Rising in the East
Rising in the East: Contemporary New Towns in Asia (SUN, 2011) is a book by Rachel Keeton.
Throughout the Asian continent, much of the recent urbanization has come in the guise of New Towns—cities that are completely planned and built from scratch. Many countries like the Emirates, India, China and Korea use these New Towns as a tool to manipulate and control an otherwise unwieldy urbanization process. Rising in the East: Contemporary Asian New Towns examines not only the urban designs, the architectural and urban character of these New Towns, but also the intricate political, economic, and social motivations that bring them into being. The stories of these cities are wrought with political intrigue, financial corruption, ruthless displacements and spatial segregation. Their justifications are often unrecognizable to people familiar with the origins of New Town planning.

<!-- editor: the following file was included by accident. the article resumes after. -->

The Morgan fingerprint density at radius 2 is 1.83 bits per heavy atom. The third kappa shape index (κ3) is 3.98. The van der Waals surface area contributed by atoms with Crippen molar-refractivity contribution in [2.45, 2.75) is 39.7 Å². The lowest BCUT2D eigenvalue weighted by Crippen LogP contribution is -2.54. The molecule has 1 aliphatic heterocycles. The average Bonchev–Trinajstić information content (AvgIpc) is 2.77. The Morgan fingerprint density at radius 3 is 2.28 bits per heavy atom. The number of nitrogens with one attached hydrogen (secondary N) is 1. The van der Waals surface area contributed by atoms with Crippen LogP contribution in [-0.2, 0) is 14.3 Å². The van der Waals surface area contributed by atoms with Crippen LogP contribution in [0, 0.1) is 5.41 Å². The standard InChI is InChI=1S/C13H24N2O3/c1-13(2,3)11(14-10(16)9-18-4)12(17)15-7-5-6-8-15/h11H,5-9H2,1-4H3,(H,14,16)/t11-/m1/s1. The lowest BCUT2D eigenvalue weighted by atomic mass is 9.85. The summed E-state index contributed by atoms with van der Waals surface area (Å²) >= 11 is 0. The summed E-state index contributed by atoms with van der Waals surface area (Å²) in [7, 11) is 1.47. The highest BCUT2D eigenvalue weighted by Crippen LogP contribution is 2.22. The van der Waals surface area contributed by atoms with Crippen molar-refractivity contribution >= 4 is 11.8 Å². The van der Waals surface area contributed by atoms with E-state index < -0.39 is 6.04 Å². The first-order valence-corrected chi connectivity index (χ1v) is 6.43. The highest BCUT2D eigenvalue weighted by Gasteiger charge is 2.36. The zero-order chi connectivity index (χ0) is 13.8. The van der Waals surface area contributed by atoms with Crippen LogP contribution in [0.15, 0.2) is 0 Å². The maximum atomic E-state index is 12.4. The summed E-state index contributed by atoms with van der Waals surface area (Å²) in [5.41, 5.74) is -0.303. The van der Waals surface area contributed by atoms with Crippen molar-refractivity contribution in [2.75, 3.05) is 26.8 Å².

This book aims to illustrate both the opportunities and challenges that present themselves in contemporary Asian New Town planning. In doing so, Rising in the East presents a relatively immediate account of the current urbanization processes that are transforming the Asian continent. As a key part of this development, New Towns have their own sometimes tragic, sometimes spectacular stories to tell. Their histories reveal the drama behind the mundane rows of cookie-cutter housing blocks. While globalization continues to blur regional differences, it becomes imperative to ask: what can we learn from these new New Towns?
Read a review here.